The authorities have expressed their concern over the two documented deaths attributed to West Nile Virus. While the first one was reported in Addison, the second one was discovered to be in Chicago. 31 cases have so far popped up in Cook County alone and have been keeping authorities on their toes ever since. However, the numbers are still under control compared to last year as per CDC data.
West Nile Virus is transmitted due to the bite of Culex mosquitoes. Since it is the same strain that further expands to the contraction of Zika and Dengue virus, the community is as cautious as ever. After the winter, there is usually a spike in their number due to unwanted stagnant water and unclean drainage systems which are a major cause of concern for the public. Authorities have since issued SOPs for counties to follow and for the public to lean on.
As per the civic body website, there is only a slight chance that any person bitten by an infected mosquito would develop the disease. The symptoms would range from high fever to diarrhea and rashes. Additionally, some cases escalate further and metastasize into meningitis. Usually, the elderly who have a compromised immune system are prone to fatality when it comes to West Nile Virus. Both the fatality cases were men above the ages of 60 and 70 respectively. The Centre for Disease Control and Prevention has asked the public to look for symptoms closely and anything that stands out should be immediately reported including joint pains.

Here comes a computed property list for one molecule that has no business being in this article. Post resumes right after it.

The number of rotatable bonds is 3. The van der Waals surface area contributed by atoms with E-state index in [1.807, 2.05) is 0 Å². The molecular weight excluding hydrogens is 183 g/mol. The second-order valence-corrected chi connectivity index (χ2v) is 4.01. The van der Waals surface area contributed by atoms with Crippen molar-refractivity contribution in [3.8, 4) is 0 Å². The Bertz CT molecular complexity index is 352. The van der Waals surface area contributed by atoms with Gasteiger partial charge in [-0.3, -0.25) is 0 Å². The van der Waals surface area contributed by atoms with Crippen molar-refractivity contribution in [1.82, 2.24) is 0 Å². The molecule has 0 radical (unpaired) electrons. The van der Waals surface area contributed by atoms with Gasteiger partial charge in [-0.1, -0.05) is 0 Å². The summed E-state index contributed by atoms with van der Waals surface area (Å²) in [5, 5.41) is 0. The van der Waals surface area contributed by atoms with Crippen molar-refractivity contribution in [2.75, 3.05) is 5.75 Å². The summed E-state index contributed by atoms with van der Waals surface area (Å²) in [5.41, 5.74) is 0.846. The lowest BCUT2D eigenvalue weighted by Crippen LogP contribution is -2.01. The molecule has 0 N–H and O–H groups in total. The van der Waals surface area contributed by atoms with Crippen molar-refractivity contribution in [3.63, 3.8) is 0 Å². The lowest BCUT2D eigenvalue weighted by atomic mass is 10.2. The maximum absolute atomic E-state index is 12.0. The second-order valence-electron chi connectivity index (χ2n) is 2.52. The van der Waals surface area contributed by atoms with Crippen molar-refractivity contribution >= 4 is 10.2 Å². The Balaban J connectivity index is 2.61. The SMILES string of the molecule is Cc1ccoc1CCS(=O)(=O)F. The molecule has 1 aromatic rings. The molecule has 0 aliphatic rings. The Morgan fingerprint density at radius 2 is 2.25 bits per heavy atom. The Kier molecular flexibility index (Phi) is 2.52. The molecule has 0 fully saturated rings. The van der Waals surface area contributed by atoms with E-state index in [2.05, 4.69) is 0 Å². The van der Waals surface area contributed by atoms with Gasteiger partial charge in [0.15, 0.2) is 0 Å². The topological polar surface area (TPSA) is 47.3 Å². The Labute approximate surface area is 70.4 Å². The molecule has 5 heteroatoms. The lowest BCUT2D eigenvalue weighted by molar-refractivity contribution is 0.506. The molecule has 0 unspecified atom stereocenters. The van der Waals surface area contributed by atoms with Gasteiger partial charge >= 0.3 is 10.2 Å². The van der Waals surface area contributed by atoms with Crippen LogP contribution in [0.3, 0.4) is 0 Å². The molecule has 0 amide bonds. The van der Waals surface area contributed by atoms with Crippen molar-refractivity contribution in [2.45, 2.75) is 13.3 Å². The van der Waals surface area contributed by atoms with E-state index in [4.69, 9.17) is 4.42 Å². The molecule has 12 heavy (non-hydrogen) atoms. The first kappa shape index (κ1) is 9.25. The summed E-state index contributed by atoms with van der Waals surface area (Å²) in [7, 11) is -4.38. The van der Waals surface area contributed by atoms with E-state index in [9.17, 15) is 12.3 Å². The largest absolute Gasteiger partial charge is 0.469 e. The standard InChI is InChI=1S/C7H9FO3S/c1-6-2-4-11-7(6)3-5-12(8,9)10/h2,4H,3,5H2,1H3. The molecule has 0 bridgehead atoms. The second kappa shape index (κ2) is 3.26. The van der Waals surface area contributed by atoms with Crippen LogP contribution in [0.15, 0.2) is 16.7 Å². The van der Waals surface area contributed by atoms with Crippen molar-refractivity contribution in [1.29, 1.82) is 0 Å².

Moreover, the Westmont civic body website also urges people to follow the four D’s to help reduce cases. They include Drain, Defend, Dress, and Dusk to Dawn. People should keep their drainage systems unexposed and clean. People should also not forget to carry a strong insect repellant, preferably with DEET to protect themselves. A culex mosquito is known to lay 200-300 eggs in a day and therefore changing pet and bird feeders becomes crucial. Furthermore, they should try and cover up their hands and feet to avoid the bite. Also look out for evenings and mornings when the insect activity is at its peak.
Each county has been instructed to look out for its Personal Protection Index. PPI determines the risk a certain ailment poses to the community as a whole and is updated every week. Currently, the WNV stands at 3 which means it is on high alert and people must not take the situation lightly. WNV was first reported in 1999 and thus has been wreaking havoc all over the nation. So far over 4% of the total infected have succumbed to death while the unofficial numbers are still unknown. Though not rampant in children, parents have asked to exercise caution while visiting parks and other public playgrounds during the peak timings with children. They are also instructed to build up their child’s immunity through a balanced diet.
No schools or public institutions have been instructed to be closed. The hospital authorities confirmed that the healthcare workers are available in plenty and there is no scarcity. People should take care of their backyard which is the primary breeding ground as far as CDC is concerned. The authorities are closely monitoring the situation and will issue an alert in case a crisis arises. An official from the CDC confirmed that the numbers are expected to go down as the fall ends since the mosquitoes cannot survive in the harsh winters. With just a few months left for winter, they are hopeful that the condition is likely to be harmless.
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